The MTV VMAs
This Thursday is one of the two times a year that I watch MTV. As many of you know, MTV is one of the best reflections and strongest influences of youth culture. (Check out Jonathan's 2005 article about these youth culture "Dannys.") And twice a year we get to see a "cross-section" of this channel's content and methodology: The MTV Movie Awards, and the MTV Video Music Awards (The VMAs).

I encourage you to put the kids to bed and watch the VMAs on MTV this Thursday night. If you want a glimpse at past years, check out a MTV VMA special on Thursday morning titled Scandalicious. You'll catch everything from Madonna and Brittany's controversial kiss to Beyonce's risqué outfits.

This year I don't expect much different. I don't want to rewrite last year's article about what to expect from this event; instead I'd like to focus on what we can do about these influences? But for those of you that are familiar with some of the names you see at these events, I'll provide a quick rundown: The show will be hosted by Jack Black. You'll see performances from Justin Timberlake, Christina Aguilera, The Killers, Panic! At The Disco, Beyonce, Ludacris, The All-American Rejects, and others. The Cast of Jackass Number Two will be there, along with appearances from Rihanna, Jessica Simpson, Jennifer Lopez, Missy Elliot, Chris Brown, and many more. Red Hot Chili Peppers and Shakira both lead the list of nominees this year with seven nominations each including video of the year. You can check out this RollingStone link if you want to see the breakdown of the most popular awards.

What Can We Do?
I still remember the faces of the kids who came forward and handed me the confession of their "junk." These were good kids, polite kids...kids that brought their Bibles to every session. But these "good" Christian kids had the same songs on their iPods, the same movie ticket stubs in their pockets, and the same TV shows set to record on their TiVo.

Youth pastors are always amazed when they discover the little disparity between the content our "Christian" kids are exposed to, compared to secular kids. They're basically letting the same stuff in their heads. And it's affecting them.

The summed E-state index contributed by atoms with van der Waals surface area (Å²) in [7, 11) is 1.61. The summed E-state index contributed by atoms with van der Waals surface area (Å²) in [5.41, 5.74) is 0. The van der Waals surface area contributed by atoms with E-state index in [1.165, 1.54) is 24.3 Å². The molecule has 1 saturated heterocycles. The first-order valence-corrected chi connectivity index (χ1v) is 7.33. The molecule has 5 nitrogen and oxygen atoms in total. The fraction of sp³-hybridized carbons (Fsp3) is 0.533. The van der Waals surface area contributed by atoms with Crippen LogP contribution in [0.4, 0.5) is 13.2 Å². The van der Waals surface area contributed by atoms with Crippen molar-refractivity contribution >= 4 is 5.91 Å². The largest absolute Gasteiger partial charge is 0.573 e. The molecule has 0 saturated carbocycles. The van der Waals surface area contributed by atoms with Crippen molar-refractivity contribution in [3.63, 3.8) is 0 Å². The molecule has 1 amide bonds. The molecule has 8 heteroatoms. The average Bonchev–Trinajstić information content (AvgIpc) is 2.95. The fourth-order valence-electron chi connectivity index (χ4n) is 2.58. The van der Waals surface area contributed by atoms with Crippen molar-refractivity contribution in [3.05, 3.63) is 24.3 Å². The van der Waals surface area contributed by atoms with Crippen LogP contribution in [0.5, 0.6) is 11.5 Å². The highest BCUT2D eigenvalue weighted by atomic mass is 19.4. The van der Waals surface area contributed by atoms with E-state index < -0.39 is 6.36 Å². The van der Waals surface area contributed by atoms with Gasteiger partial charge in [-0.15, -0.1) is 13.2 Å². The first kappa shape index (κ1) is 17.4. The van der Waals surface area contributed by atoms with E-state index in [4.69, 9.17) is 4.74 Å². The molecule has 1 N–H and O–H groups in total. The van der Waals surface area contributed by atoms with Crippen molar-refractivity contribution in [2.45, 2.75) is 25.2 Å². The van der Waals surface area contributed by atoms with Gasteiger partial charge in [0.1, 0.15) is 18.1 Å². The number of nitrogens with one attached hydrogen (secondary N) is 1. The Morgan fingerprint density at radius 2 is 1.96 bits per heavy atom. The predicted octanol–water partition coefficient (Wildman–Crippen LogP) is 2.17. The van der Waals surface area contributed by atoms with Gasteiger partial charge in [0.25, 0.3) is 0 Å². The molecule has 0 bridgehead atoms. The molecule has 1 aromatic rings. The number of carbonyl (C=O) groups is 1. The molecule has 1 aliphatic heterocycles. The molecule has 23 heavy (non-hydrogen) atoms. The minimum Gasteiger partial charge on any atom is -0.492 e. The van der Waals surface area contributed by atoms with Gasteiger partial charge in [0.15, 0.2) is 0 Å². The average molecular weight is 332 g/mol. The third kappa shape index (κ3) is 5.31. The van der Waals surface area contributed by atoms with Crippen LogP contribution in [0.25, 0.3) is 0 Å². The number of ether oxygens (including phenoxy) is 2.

So what can we do?

Glad you asked.

1. KEEP TELLING THE TRUTH: In a world where these lies are so readily available, keep telling the truth. Help kids understand the danger of this kind of junk creeping into their lives. Teach them discernment.

Our web site has a bunch of great free teaching resources you can use. Here's a few examples:
2. KEEP BEING A RESOURCE: If you're a youth worker, keep being a resource to the parents of your kids. Use articles like this one and others on our PARENT RESOURCES page. Bring speakers out to do parent seminars. Educate your parents about these influences, and equip them to filter out some of this stuff and teach discernment to their kids.

3. KEEP CURRENT: Take a peek at the stuff kids are letting in their head. Watch a couple of these key shows each year. (I choose to only watch the three I mentioned above.) These "artists" are the people our kids are listening to. You can regularly check who's hot and who's not with web sites like Billboard's Hot 100. Then check out what they're saying at one of the many lyric sites on the web. Read articles from our web site or other great youth culture sites like Walt Muellars CPYU.org

4. KEEP CLEAN: Don't allow those songs in your iPods, those ticket stubs in your pockets, and those shows on your TiVo.

Peter says is well in 1 Peter 2:11-12 (emphasis mine)
      Dear brothers and sisters, you are foreigners and aliens here. So I warn you to keep away from evil desires because they fight against your very souls. [12] Be careful how you live among your unbelieving neighbors. Even if they accuse you of doing wrong, they will see your honorable behavior, and they will believe and give honor to God when he comes to judge the world. (NLT)
It's tough living a G-rated life in this R-rated world. But with Christ in our lives, we can model it. They can "see our honorable behavior" and believe.

Jonathan McKee Jonathan McKee is the author of over twenty books including the brand new The Teen’s Guide to Social Media & Mobile Devices, If I Had a Parenting Do Over, 52 Ways to Connect with Your Smartphone Obsessed Kid; and the Amazon Best Seller - The Guy's Guide to God, Girls and the Phone in Your Pocket. He has over 20 years youth ministry experience and speaking to parents and leaders worldwide, all while providing free resources for youth workers and parents on his websites, TheSource4YM.com and TheSource4Parents.com. You can follow Jonathan on his blog, getting a regular dose of youth culture and parenting help. Jonathan, his wife Lori, and their three kids live in California.